Sunnen Metrolink station--aerial view
Graham Renz

We’re no real-estate experts, but what you see above (the Sunnen Station on the MetroLink Blue Line) clearly isn’t “beachfront property.” For some reason, rail boosters would disagree—according to them, this is what everybody in town wants.

A recent article in the Post-Dispatch insinuated the lifeblood of St. Louis was at stake in efforts to expand the MetroLink. Because MetroLink is such a successful (???) driver of mixed-use development, by not expanding it into depressed or underdeveloped areas, we’re letting the urban core languish. At least that's the story. Reality is quite different.

Here are some uncontroversial facts.

  • MetroLink has failed to significantly spur development (and especially the dense mixed-use development that planners dream of).
  • MetroLink is incredibly expensive and inefficient. As my former colleague Joseph Miller has pointed out, since 1992, MetroLink has cost St. Louis taxpayers $3 billion, and despite system expansion, MetroLink is at a decade low for ridership, with just 2.55 riders per revenue mile.
  • On top of this, MetroLink expansions—and rail projects in general—tend to go far over budget.

Despite all this, regional leaders and rail proponents continue to argue that expanding the MetroLink will catapult the region into some utopian age of livable-community bliss. Having vibrant, “walkable” communities is a noble goal, but if rail proponents really think they can just build a train and turn the region around, they’re woefully misunderstanding the fundamentals of economic and neighborhood development.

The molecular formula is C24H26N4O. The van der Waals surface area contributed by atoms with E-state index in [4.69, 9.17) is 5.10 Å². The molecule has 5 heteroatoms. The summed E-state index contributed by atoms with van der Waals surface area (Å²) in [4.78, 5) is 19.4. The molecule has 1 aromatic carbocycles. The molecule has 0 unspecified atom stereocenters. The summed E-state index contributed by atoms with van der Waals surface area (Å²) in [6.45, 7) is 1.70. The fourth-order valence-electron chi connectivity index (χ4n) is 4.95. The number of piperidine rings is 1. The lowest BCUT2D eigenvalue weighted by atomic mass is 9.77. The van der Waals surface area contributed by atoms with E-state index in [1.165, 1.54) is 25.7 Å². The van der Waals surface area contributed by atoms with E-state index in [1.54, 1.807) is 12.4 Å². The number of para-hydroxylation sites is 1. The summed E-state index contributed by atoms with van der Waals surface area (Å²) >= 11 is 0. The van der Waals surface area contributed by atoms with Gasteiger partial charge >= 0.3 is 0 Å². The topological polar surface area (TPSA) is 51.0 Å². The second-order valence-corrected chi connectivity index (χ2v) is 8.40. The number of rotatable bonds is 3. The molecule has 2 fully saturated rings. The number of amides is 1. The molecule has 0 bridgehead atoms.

The fact is that driving sustainable development is hard. Neighborhoods like the Central West End and Soulard don't just pop up because politicians and planners put in rail lines. In reality, when development does occur around rail stations, those projects are, nearly without fail, accompanied by generous tax subsidies, relaxed zoning, and other government perks. To think rail is some development silver bullet is to confuse the powers of a whole subsidy package with just one of its constituent parts. If economic development really is the goal planners have in mind, they would do better by removing hurdles to business and growth and save the cost of expanding MetroLink.

The truth is that a $2.2 billion expansion of the MetroLink won’t spark a development frenzy, but it will create a massive new taxpayer burden. 

About the Author

Graham Renz
Policy Analyst

Graham Renz is a policy analyst at the Show-Me Institute.